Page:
Draw the Law, People Issues XIII: Customers and Warranties, Part III

Hey everyone, made a mistake, I forgot there were some additional things that I wanted to cover this week on warranties.  So the discussion on disclaimers will follow next week. Anyway, let’s get to it.

Magnuson-Moss Act

The Magnuson-Moss Act is a federal law that covers written warranties in the situation of consumer goods (personal, household use items) that cost more than $10. It does NOT require you to produce a written warranty, it only requires certain things if you do decide to have one. It only applies to written and not oral warranties. Lastly, it does not apply to service warranties, unless you are providing the parts and workmanship in doing a repair, then it does.

The purpose of Magnuson-Moss is consumer protection, namely through regulating written warranties on consumer goods $10 and higher. The warranties should be easy to read and be available to consumers to read before purchase.

The Basics

The Federal Trade Commission is responsible for administering this law. There are three basic requirements that you as a warrantor or seller must do in your written warranties:

  1. You must state whether the warranty is “full” or “limited” (to be explained later);
  2. As a warrantor, you must state specified information (listed later) about the warranty coverage and it must be in plain language (no legalese!);
  3. You must ensure that the warranty is available to read BEFORE purchase by the consumer.

 Full vs. Limited Warranties

A full warranty is a promise that the good will be repaired or replaced for free during a warranty period.  It functions like a Lemon Law. To have a full warranty you must do the following:

  • You do not limit the duration of implied warranties.
  • You provide warranty service to anyone who owns the product during the warranty period; that is, you do not limit coverage to first purchasers.
  • You provide warranty service free of charge, including such costs as returning the product or removing and reinstalling the product when necessary.
  • You provide, at the consumer’s choice, either a replacement or a full refund if, after a reasonable number of tries, you are unable to repair the product.
  • You do not require consumers to perform any duty as a precondition for receiving service, except notifying you that service is needed, unless you can demonstrate that the duty is reasonable.

Anything short of that, you will have a limited warranty.  Some retailers like to offer a full warranty of their own above what the manufacturer offers as a competitive edge.

Full warranties cover an extensive set of solutions for consumers having trouble with your goods. In effect, it is like a Lemon Law, requiring that if you use a Full Warranty, there is repair or replacement done for free during a reasonable amount of time. A limited warranty is just as it sounds, it offers less to the consumer.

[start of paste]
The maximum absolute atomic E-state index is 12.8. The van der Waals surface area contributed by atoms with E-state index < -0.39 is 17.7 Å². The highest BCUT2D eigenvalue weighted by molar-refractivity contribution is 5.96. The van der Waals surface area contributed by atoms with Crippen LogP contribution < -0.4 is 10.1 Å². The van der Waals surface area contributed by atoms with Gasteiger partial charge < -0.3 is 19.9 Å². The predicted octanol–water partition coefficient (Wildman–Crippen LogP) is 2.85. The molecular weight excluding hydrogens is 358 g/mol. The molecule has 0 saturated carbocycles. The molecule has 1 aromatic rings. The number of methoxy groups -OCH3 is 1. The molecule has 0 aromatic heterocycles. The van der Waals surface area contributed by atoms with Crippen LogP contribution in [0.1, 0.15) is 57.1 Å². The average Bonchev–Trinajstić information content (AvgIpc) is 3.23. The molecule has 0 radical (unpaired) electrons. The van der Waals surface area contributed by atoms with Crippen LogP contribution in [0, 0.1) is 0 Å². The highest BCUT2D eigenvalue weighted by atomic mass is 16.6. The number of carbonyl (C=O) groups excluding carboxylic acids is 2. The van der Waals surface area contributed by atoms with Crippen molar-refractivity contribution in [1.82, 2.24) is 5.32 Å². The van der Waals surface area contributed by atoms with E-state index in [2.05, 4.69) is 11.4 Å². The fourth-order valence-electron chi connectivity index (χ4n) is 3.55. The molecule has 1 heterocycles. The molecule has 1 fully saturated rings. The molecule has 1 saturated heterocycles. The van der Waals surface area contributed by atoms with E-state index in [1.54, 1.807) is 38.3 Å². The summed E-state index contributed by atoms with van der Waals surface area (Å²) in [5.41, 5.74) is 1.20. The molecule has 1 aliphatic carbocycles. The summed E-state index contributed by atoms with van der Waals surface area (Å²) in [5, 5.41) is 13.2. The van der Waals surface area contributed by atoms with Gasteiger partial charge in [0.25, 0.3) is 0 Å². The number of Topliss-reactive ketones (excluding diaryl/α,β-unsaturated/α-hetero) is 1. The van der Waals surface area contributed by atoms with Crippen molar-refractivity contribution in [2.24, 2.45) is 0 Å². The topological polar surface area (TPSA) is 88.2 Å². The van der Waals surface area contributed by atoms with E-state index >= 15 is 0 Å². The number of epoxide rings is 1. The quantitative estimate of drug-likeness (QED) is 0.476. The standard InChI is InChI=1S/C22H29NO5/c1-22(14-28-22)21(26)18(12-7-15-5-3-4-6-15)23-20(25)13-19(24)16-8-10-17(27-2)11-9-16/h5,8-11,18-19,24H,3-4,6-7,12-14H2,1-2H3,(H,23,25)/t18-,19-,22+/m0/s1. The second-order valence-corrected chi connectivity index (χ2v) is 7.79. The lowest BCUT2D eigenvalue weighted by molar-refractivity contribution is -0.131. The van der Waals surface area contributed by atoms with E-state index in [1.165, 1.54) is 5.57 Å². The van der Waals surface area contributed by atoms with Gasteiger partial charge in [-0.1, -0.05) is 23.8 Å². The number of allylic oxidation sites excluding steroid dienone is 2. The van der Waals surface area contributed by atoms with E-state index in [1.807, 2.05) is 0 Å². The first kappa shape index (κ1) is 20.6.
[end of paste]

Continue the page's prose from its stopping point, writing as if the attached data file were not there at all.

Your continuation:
A limited warranty is the one you see more often, and it is probably one that is favored by starting businesses, as it is less costly. As you would expect, it is limited in what it covers, which is usually only parts and rarely the cost of labor beyond the first month.  Some expensive items manufacturers may offer limited warranties for a longer period of time due to the relative cost of the item.

The Specified Information

In plain language you must state the following in your written warranty:

  1. Name and address of the company making the warranty;
  2. The product or parts covered;
  3. Whether the warranty promises to replace, repair, or refund, and any expenses that the consumer has to pay associated with those actions;
  4. The length of the warranty;
  5. If the warranty does not cover certain legal damages beyond the cost of the product;
  6. What the consumer has to do if something goes wrong;
  7. If the company requires that the consumer waive certain rights in dispute or go through arbitration, then a statement on that must be included;
  8. Finally, a brief description of the consumers’ legal rights.

Specified Information: 1. name and address of company; 2. good or parts covered; 3. replace, repair, or refund; 4. duration of the warranty; 5. limitation of legal costs; 6. what to do in case of problems; and 7. basic legal rights and dispute resolution process for consumers.

There are a lot more issues with warranties, that would probably require a discussion with an attorney or a more in-depth analysis than one post would take. So that will be it for this week on warranties.

Come back next week where I will discuss disclaimers, and I am sure many of you already know the big one from buying things on Craigslist and Ebay. So see you then and also don’t forget to “Subscribe” to this blawg!

*Disclaimer:  This post discusses general legal issues, but does not constitute legal advice in any respect.  No reader should act or refrain from acting based on information contained herein without seeking the advice of counsel in the relevant jurisdiction.  Ryan K. Hew, Attorney At Law, LLLC expressly disclaims all liability in respect to any actions taken or not taken based on the contents of this post.

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